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From your experince, is there any alternative way to fix the launching wheels to the boat transom without making holes in the transom?
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Old 01 February 2020, 14:22   #10
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Following my son's involvement with Optimists I built one of these for my old Mirror dinghy and once or twice used it for my Avon 310 with a 9.8 Tohatsu on the back, if I got the balance right it sort of worked. However I then bought some transom wheels and never looked back.

What was interesting was that at home on the drive it worked fine. But put it on a slipway with a bit of a slope and uneven surface and it struggled not to flex too much and just did not work.

Get some transom wheels.
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Old 01 February 2020, 14:36   #11
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>>> any alternative way to fix the launching wheels to the boat transom without making holes in the transom?

I've owned 10 SIBs and on every one it either came with transom wheels or I fitted them. On several SIBs I've taken off the existing wheels and fitted a set with totally different mounting holes.

There has never been a problem making a decent job re strength or looks.

I wouldn't avoid them.
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Old 02 February 2020, 09:07   #12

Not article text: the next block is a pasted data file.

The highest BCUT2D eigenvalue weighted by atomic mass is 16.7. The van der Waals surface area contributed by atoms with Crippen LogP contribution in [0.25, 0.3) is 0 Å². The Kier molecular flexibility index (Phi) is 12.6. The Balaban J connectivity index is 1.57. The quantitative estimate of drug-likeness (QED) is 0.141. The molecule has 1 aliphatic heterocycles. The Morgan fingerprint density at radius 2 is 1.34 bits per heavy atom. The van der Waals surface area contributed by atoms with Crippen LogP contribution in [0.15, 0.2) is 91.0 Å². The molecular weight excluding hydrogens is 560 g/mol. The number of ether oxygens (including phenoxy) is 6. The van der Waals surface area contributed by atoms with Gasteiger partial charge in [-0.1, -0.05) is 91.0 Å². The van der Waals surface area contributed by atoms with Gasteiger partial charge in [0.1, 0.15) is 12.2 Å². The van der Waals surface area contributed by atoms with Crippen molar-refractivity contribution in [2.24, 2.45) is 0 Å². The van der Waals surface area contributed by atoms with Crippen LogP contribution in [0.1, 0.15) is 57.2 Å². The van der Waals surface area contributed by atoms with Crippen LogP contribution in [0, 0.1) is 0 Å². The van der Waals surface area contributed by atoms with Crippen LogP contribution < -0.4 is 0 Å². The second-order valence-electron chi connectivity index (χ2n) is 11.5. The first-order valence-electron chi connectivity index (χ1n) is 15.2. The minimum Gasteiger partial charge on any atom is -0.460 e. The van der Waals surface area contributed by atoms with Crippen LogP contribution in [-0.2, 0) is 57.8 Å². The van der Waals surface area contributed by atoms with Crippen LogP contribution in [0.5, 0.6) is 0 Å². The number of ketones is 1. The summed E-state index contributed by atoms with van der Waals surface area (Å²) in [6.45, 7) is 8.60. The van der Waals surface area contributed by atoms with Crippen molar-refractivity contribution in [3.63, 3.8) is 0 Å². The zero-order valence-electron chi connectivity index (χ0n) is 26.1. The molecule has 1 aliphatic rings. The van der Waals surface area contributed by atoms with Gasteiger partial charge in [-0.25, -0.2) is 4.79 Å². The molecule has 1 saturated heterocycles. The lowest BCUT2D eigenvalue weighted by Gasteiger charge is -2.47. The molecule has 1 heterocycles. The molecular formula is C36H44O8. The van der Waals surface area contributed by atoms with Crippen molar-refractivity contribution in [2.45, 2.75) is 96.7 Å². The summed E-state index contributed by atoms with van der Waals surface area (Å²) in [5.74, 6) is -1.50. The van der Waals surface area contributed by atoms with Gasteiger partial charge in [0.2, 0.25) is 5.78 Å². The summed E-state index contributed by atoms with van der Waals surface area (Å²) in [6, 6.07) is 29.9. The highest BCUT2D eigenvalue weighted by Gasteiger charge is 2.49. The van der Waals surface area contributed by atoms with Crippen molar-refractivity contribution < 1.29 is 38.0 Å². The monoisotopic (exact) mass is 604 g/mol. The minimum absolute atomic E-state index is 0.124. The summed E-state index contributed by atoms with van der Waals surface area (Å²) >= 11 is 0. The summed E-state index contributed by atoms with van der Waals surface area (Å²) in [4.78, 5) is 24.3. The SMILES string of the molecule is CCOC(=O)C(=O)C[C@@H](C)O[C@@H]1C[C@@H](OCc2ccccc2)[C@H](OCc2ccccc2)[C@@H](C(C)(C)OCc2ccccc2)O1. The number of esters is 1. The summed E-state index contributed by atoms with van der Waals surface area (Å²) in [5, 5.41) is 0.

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Definitely in favour of transom wheels on a SIB. One person can move a SIB plus engine and a reasonable amount of kit easily on transom wheels.

Fitting them takes confidence and care, but is not technically difficult. If you're clever enough to make a trolley, you're clever enough to fit transom wheels.

For my sailing dinghy, I use a launch trolley. I have fitted a removable front jockey wheel and can tow it up the slipway with my car. However, it remains at the side of the slipway while I'm sailing.

On the other hand, one of the many joys of an inflatable is the ability to land on any stretch of beach and just rest, picnic, camp, etc. Especially if you need to pull the boat clear of the waves, or there's a falling tide that might leave the boat stranded, some transom wheels that are with you are far better than a trolley that is somewhere else.

But if you insist on a trolley, I think PVC is a poor choice of material.